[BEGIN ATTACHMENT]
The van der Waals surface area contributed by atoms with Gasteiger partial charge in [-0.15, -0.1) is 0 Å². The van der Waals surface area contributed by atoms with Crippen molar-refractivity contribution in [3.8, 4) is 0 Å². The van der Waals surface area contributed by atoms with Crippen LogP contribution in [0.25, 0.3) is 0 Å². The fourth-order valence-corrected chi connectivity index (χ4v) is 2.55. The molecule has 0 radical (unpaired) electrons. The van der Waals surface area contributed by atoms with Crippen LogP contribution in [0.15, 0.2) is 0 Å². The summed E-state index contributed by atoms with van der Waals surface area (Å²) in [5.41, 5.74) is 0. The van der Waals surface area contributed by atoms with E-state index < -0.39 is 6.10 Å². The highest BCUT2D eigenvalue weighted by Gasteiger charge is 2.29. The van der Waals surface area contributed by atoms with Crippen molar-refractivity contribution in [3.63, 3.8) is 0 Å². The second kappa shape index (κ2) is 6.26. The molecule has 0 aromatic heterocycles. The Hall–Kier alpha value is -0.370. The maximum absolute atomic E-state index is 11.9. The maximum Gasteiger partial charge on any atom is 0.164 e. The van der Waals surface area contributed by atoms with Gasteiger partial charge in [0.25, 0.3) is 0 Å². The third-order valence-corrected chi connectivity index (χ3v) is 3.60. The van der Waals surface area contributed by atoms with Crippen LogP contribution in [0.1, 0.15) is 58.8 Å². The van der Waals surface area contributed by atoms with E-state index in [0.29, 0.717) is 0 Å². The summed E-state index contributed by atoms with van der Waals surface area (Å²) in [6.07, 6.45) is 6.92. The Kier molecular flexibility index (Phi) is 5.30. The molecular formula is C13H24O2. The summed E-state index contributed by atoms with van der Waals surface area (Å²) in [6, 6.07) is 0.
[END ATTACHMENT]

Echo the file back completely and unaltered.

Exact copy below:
The van der Waals surface area contributed by atoms with Gasteiger partial charge in [-0.15, -0.1) is 0 Å². The van der Waals surface area contributed by atoms with Crippen molar-refractivity contribution in [3.8, 4) is 0 Å². The van der Waals surface area contributed by atoms with Crippen LogP contribution in [0.25, 0.3) is 0 Å². The fourth-order valence-corrected chi connectivity index (χ4v) is 2.55. The molecule has 0 radical (unpaired) electrons. The van der Waals surface area contributed by atoms with Crippen LogP contribution in [0.15, 0.2) is 0 Å². The summed E-state index contributed by atoms with van der Waals surface area (Å²) in [5.41, 5.74) is 0. The van der Waals surface area contributed by atoms with E-state index < -0.39 is 6.10 Å². The highest BCUT2D eigenvalue weighted by Gasteiger charge is 2.29. The van der Waals surface area contributed by atoms with Crippen molar-refractivity contribution in [3.63, 3.8) is 0 Å². The second kappa shape index (κ2) is 6.26. The molecule has 0 aromatic heterocycles. The Hall–Kier alpha value is -0.370. The maximum absolute atomic E-state index is 11.9. The maximum Gasteiger partial charge on any atom is 0.164 e. The van der Waals surface area contributed by atoms with Gasteiger partial charge in [0.25, 0.3) is 0 Å². The third-order valence-corrected chi connectivity index (χ3v) is 3.60. The van der Waals surface area contributed by atoms with Crippen LogP contribution in [0.1, 0.15) is 58.8 Å². The van der Waals surface area contributed by atoms with E-state index in [0.29, 0.717) is 0 Å². The summed E-state index contributed by atoms with van der Waals surface area (Å²) in [6.07, 6.45) is 6.92. The Kier molecular flexibility index (Phi) is 5.30. The molecular formula is C13H24O2. The summed E-state index contributed by atoms with van der Waals surface area (Å²) in [6, 6.07) is 0.